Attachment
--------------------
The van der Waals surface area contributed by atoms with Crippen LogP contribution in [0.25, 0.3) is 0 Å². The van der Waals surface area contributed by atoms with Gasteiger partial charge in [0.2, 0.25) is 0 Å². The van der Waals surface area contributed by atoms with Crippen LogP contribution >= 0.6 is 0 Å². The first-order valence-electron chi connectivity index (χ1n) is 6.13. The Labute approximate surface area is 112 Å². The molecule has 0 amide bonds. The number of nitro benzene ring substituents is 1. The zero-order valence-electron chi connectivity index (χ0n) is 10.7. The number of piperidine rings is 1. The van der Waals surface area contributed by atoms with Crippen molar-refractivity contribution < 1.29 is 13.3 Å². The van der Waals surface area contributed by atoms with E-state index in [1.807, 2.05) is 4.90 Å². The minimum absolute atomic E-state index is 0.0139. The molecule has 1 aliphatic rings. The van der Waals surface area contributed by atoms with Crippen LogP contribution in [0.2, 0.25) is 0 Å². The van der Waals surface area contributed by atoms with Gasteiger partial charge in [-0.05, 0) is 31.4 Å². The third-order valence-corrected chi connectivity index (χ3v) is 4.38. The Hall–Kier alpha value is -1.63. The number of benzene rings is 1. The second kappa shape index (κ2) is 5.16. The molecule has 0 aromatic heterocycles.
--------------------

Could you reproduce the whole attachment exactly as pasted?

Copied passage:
The van der Waals surface area contributed by atoms with Crippen LogP contribution in [0.25, 0.3) is 0 Å². The van der Waals surface area contributed by atoms with Gasteiger partial charge in [0.2, 0.25) is 0 Å². The van der Waals surface area contributed by atoms with Crippen LogP contribution >= 0.6 is 0 Å². The first-order valence-electron chi connectivity index (χ1n) is 6.13. The Labute approximate surface area is 112 Å². The molecule has 0 amide bonds. The number of nitro benzene ring substituents is 1. The zero-order valence-electron chi connectivity index (χ0n) is 10.7. The number of piperidine rings is 1. The van der Waals surface area contributed by atoms with Crippen molar-refractivity contribution < 1.29 is 13.3 Å². The van der Waals surface area contributed by atoms with E-state index in [1.807, 2.05) is 4.90 Å². The minimum absolute atomic E-state index is 0.0139. The molecule has 1 aliphatic rings. The van der Waals surface area contributed by atoms with Crippen LogP contribution in [0.2, 0.25) is 0 Å². The van der Waals surface area contributed by atoms with Gasteiger partial charge in [-0.05, 0) is 31.4 Å². The third-order valence-corrected chi connectivity index (χ3v) is 4.38. The Hall–Kier alpha value is -1.63. The number of benzene rings is 1. The second kappa shape index (κ2) is 5.16. The molecule has 0 aromatic heterocycles.